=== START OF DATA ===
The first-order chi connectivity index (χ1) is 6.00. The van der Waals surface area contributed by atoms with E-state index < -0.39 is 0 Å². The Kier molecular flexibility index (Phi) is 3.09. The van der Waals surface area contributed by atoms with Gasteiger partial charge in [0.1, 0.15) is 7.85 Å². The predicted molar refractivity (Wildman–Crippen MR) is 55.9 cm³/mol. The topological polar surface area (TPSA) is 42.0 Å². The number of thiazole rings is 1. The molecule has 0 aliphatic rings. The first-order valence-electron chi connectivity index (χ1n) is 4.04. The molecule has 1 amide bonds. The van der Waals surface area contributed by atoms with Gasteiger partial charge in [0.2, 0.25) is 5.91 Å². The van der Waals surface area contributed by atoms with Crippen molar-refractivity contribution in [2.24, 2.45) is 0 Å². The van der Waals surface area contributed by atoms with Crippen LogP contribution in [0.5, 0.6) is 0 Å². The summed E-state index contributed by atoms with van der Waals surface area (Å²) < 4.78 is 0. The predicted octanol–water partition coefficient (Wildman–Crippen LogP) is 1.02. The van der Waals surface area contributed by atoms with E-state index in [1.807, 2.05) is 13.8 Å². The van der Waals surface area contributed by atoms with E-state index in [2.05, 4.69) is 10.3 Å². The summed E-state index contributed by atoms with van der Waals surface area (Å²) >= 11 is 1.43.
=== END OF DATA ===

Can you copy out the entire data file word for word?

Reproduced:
The first-order chi connectivity index (χ1) is 6.00. The van der Waals surface area contributed by atoms with E-state index < -0.39 is 0 Å². The Kier molecular flexibility index (Phi) is 3.09. The van der Waals surface area contributed by atoms with Gasteiger partial charge in [0.1, 0.15) is 7.85 Å². The predicted molar refractivity (Wildman–Crippen MR) is 55.9 cm³/mol. The topological polar surface area (TPSA) is 42.0 Å². The number of thiazole rings is 1. The molecule has 0 aliphatic rings. The first-order valence-electron chi connectivity index (χ1n) is 4.04. The molecule has 1 amide bonds. The van der Waals surface area contributed by atoms with Gasteiger partial charge in [0.2, 0.25) is 5.91 Å². The van der Waals surface area contributed by atoms with Crippen molar-refractivity contribution in [2.24, 2.45) is 0 Å². The van der Waals surface area contributed by atoms with Crippen LogP contribution in [0.5, 0.6) is 0 Å². The summed E-state index contributed by atoms with van der Waals surface area (Å²) < 4.78 is 0. The predicted octanol–water partition coefficient (Wildman–Crippen LogP) is 1.02. The van der Waals surface area contributed by atoms with E-state index in [1.807, 2.05) is 13.8 Å². The van der Waals surface area contributed by atoms with E-state index in [2.05, 4.69) is 10.3 Å². The summed E-state index contributed by atoms with van der Waals surface area (Å²) >= 11 is 1.43.